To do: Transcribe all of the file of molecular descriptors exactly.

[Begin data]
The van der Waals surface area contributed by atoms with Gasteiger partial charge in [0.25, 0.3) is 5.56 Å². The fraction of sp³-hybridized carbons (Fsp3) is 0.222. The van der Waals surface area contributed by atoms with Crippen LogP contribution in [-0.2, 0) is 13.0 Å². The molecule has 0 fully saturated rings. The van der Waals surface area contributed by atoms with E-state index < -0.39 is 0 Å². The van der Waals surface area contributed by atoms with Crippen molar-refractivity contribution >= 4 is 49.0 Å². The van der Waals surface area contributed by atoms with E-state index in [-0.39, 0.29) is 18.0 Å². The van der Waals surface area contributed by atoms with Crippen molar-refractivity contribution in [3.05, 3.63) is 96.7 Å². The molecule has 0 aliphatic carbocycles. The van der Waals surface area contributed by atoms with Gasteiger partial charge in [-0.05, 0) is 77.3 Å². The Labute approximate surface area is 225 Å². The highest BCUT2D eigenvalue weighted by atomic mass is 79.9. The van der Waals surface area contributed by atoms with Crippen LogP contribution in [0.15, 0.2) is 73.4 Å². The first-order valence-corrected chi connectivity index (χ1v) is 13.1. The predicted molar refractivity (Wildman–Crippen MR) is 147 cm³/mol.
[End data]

The van der Waals surface area contributed by atoms with Gasteiger partial charge in [0.25, 0.3) is 5.56 Å². The fraction of sp³-hybridized carbons (Fsp3) is 0.222. The van der Waals surface area contributed by atoms with Crippen LogP contribution in [-0.2, 0) is 13.0 Å². The molecule has 0 fully saturated rings. The van der Waals surface area contributed by atoms with E-state index < -0.39 is 0 Å². The van der Waals surface area contributed by atoms with Crippen molar-refractivity contribution >= 4 is 49.0 Å². The van der Waals surface area contributed by atoms with E-state index in [-0.39, 0.29) is 18.0 Å². The van der Waals surface area contributed by atoms with Crippen molar-refractivity contribution in [3.05, 3.63) is 96.7 Å². The molecule has 0 aliphatic carbocycles. The van der Waals surface area contributed by atoms with Gasteiger partial charge in [-0.05, 0) is 77.3 Å². The Labute approximate surface area is 225 Å². The highest BCUT2D eigenvalue weighted by atomic mass is 79.9. The van der Waals surface area contributed by atoms with Crippen LogP contribution in [0.15, 0.2) is 73.4 Å². The first-order valence-corrected chi connectivity index (χ1v) is 13.1. The predicted molar refractivity (Wildman–Crippen MR) is 147 cm³/mol.